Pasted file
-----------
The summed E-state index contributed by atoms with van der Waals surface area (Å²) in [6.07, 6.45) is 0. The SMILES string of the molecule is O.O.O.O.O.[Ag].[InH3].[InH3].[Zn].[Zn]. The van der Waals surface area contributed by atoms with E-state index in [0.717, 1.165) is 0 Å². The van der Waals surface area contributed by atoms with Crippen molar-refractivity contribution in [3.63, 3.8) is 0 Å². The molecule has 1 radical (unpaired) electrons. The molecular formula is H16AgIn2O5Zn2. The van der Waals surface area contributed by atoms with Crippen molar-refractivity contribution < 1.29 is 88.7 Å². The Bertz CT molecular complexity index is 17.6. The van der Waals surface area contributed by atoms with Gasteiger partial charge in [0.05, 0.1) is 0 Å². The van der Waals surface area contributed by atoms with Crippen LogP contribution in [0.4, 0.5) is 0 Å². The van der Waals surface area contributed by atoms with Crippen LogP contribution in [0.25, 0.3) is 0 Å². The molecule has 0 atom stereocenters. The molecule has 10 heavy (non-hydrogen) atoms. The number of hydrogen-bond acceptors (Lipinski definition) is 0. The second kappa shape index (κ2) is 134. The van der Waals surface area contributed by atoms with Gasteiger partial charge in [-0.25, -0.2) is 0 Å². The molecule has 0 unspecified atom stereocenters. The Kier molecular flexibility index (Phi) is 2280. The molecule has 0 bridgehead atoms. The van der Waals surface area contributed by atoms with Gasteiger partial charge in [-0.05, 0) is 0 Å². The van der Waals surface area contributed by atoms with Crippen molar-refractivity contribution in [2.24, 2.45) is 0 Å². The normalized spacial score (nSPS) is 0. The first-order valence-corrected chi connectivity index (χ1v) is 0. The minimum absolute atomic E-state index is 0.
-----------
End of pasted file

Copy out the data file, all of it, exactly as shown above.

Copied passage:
The summed E-state index contributed by atoms with van der Waals surface area (Å²) in [6.07, 6.45) is 0. The SMILES string of the molecule is O.O.O.O.O.[Ag].[InH3].[InH3].[Zn].[Zn]. The van der Waals surface area contributed by atoms with E-state index in [0.717, 1.165) is 0 Å². The van der Waals surface area contributed by atoms with Crippen molar-refractivity contribution in [3.63, 3.8) is 0 Å². The molecule has 1 radical (unpaired) electrons. The molecular formula is H16AgIn2O5Zn2. The van der Waals surface area contributed by atoms with Crippen molar-refractivity contribution < 1.29 is 88.7 Å². The Bertz CT molecular complexity index is 17.6. The van der Waals surface area contributed by atoms with Gasteiger partial charge in [0.05, 0.1) is 0 Å². The van der Waals surface area contributed by atoms with Crippen LogP contribution in [0.4, 0.5) is 0 Å². The van der Waals surface area contributed by atoms with Crippen LogP contribution in [0.25, 0.3) is 0 Å². The molecule has 0 atom stereocenters. The molecule has 10 heavy (non-hydrogen) atoms. The number of hydrogen-bond acceptors (Lipinski definition) is 0. The second kappa shape index (κ2) is 134. The van der Waals surface area contributed by atoms with Gasteiger partial charge in [-0.25, -0.2) is 0 Å². The molecule has 0 unspecified atom stereocenters. The Kier molecular flexibility index (Phi) is 2280. The molecule has 0 bridgehead atoms. The van der Waals surface area contributed by atoms with Gasteiger partial charge in [-0.05, 0) is 0 Å². The van der Waals surface area contributed by atoms with Crippen molar-refractivity contribution in [2.24, 2.45) is 0 Å². The normalized spacial score (nSPS) is 0. The first-order valence-corrected chi connectivity index (χ1v) is 0. The minimum absolute atomic E-state index is 0.